When standing by Una Vida, it does not take long to get the feeling of being in a sacred place where knowledge of the stars and the heavens were commonplace. There are a lot of mysteries involved with pondering the significance of the pueblo structures and the Chaco civilization which can only be answered in a meditational state, so it is best to plan on taking the time to envision how this ancient sacred place must have been way back in the day. In the dead silence of this native sacred place, the meditational visions provide a few answers to the mysteries of this place. Referring to the Chaco Canyon guide book pamphlet that can be purchased at the visitors center is another means of gaining insight, but for some people it is more satisfying to reach their own theoretical conclusions.
Realizing that the ancient native communication networks once extended from South America all the way into the American Southwest does help to unravel a few mysteries of the past. Researching the ancient long distance paths and trade routes that pass through this region helps too. In the case of this region of New Mexico, all of the ancient Chacoan roads start in Chaco Canyon and they point straight out for a very long distance like the rays of the sun. This confirms that Chaco once was and still is a very important place that takes time to understand.
One thing that many of the early archaeologists refused to do was to ask the local native people about what Chaco Canyon was all about, because the old timers preferred to become famous for stating their own opinions as factual matter. Fringe science participants also make the same mistake, by saying that the ancient people were not capable of building these fantastic structures without the assistance of extraterrestrial beings. Supposedly, aliens do play a role in some matters recognized in native lore, but so do other unknown civilizations, like the “Ant People” of the Sipapu underworld in the Grand Canyon. Researching the native lore associated with Chaco Canyon ahead of time will certainly enhance the experience when visiting this sacred place.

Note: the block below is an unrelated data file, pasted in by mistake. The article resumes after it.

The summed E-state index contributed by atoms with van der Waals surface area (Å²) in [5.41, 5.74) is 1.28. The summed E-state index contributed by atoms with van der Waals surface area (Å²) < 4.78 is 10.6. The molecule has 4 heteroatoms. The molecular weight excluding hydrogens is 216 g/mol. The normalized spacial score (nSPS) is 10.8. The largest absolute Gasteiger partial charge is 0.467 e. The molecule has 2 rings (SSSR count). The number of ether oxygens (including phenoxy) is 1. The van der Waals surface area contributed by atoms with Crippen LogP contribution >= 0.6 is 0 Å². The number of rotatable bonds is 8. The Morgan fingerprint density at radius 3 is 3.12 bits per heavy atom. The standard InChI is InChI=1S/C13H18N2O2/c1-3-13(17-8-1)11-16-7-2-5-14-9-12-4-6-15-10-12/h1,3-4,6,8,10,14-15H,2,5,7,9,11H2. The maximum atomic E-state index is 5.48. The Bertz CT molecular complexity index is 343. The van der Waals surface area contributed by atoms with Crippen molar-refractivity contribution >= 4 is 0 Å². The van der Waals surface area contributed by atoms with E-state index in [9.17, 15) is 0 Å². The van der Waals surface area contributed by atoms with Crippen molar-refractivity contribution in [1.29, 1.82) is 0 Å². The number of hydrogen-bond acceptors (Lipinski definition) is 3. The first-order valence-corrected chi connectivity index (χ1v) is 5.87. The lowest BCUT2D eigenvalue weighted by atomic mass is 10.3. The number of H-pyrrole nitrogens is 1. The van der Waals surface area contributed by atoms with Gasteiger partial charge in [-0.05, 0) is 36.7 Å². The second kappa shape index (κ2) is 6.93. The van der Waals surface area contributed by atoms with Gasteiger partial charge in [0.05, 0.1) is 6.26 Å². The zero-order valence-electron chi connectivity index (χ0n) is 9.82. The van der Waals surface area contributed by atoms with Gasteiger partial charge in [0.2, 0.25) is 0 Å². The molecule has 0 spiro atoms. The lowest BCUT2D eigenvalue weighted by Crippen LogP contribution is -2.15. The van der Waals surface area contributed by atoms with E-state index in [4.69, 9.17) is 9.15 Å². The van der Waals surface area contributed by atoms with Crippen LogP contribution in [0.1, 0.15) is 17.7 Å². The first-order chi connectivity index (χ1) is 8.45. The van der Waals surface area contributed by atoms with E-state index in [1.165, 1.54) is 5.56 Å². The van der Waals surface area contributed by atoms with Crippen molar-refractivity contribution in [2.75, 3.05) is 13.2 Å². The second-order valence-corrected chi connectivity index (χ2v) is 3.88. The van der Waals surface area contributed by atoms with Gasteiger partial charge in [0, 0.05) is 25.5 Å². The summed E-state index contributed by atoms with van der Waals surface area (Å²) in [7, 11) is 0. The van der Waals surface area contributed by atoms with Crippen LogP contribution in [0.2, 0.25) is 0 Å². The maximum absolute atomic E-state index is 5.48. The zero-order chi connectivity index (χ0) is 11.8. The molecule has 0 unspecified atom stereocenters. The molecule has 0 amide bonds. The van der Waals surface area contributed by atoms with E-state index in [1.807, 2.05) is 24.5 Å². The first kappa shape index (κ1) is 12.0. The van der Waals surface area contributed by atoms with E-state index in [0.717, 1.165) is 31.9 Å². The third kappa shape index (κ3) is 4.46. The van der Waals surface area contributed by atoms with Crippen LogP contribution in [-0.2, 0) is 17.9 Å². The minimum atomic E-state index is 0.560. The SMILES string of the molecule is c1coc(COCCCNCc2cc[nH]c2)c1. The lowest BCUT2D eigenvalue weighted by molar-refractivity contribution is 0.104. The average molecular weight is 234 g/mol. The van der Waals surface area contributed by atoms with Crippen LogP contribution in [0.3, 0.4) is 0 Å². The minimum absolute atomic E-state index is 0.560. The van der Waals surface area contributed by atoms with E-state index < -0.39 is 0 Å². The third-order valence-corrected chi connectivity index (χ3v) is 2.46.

Una Vida was one of the first structures built at Chaco Canyon back in ancient times and the trailhead is next to the visitor center, so this is the best place to start a touring venture. Taking one’s own sweet time is the best approach for experiencing Chaco Canyon, because there will be so much to ponder over when viewing the many great house pueblos in this area. Una Vida still stands tall over the valley below, waiting to tell its story to all that pass through this vast high desert expanse. All it takes is one look to see why so many people devote so much time to visiting this mysterious ancient sacred place!